The Followers: A Retelling of the Bacchae

I caught “The Followers: A Retelling of the Bacchae,” a musical produced by 7 Stages, last night. It was well produced and performed and I thought it was a lot of fun to watch. Written by Margaret Baldwin and directed by Michael Haverty, it was a truly enchanting spectacle, though I have to say that I didn’t find much more to it than that.

I mainly wanted to see it because of Ofir Nahari’s involvement in it. After seeing his “No(se)onenowhere” a little over a year ago, I’ll make an effort to see anything that he’s involved in ITP. He starred as Dionysus and also provided the choreography and I think that it was worth seeing it just for him.

The play was staged in 7 Stages black box theater, which was reconfigured to have seating on platforms on three walls. The floor was painted with a human figure splayed out across the whole room, with the legs going up the wall without seats up to the platform area next to the lighting booth. This was where Klimchak performed his percussion-oriented accompaniment. From the platform, a set of silks went down the wall to a large cauldron at the bottom. Aside from Nahari’s entrance, the silks weren’t used for acrobatic arts. The cauldron was, at times, covered and used as a platform.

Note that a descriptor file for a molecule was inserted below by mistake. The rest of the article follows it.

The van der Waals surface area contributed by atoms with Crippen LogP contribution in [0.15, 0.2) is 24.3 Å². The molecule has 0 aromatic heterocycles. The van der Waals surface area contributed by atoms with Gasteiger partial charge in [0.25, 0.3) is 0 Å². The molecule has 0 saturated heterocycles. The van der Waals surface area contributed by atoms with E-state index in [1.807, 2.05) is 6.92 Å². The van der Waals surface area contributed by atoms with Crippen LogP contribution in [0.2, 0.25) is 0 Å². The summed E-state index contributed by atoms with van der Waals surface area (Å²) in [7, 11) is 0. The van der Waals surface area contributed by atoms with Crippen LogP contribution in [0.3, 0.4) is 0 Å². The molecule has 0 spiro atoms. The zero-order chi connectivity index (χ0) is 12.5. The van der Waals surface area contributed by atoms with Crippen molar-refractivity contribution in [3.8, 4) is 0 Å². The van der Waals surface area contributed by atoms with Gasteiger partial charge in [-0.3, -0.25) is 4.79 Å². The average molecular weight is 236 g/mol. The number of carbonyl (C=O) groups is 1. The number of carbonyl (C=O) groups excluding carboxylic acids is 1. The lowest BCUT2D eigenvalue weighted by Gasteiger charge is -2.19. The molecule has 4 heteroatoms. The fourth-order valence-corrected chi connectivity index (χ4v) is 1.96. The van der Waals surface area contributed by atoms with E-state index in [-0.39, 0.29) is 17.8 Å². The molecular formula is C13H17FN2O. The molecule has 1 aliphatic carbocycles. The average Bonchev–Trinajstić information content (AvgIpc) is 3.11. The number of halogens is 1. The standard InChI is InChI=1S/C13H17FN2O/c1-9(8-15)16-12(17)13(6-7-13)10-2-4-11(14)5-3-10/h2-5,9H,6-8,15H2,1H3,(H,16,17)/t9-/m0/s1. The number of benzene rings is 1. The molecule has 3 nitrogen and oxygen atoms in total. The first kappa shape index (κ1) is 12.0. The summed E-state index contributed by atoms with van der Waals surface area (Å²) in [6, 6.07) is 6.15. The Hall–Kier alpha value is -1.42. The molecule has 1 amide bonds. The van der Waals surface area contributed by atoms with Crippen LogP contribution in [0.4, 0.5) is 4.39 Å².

I felt that it was a good use of space. Haverty’s blocking and Nahari’s choreography were effective and I didn’t feel like any seats on either of the three sides were neglected a good view of the action. The music was good, too. Klimchak, as usual, scored the incidental music mostly on percussion, though there was some breathy wind, as well. The songs performed by the cast were beautifully harmonized. All of the performers who sang had good voices. Most of the singing was fairly sweet, except for Nahari’s alto, which had a sort of rock-opera timbre.

The story was enjoyable: it was a tale of Dionysus’ revenge on the leaders of Thebes for slandering him and his mother. Wikipedia tells me that Euripides’ play, “The Bacchae,” implies that neglecting the Dionysian desires is bad for you and can lead to your destruction. I didn’t really get that from Baldwin’s script, though. This play reminded me of the movie “The Wicker Man,” which I saw in college with a neopagan friend of mine, where I didn’t really see a good guy or bad guy. Pentheus was a bit of a fascist, using a smart-speaker to enforce his will. Dionysus is kind of cool, but his cult doesn’t seem that nice when he finally gets his revenge. I wouldn’t be surprised to find that this lack of a side for me to take is really more from Euripides’s work than Baldwin’s efforts, but it left me kind of not caring about the ending, which came across as kind of weak. As a revenge play, I didn’t feel the tragic pain of “Othello” nor the mad triumph of “Titus Andronicus.” While it may not be fair to compare Baldwin to Shakespeare, endings are important and I just didn’t get much out of this one. Still, it was a lot of fun to watch and I would recommend it to anyone who wants to enjoy a grand spectacle.

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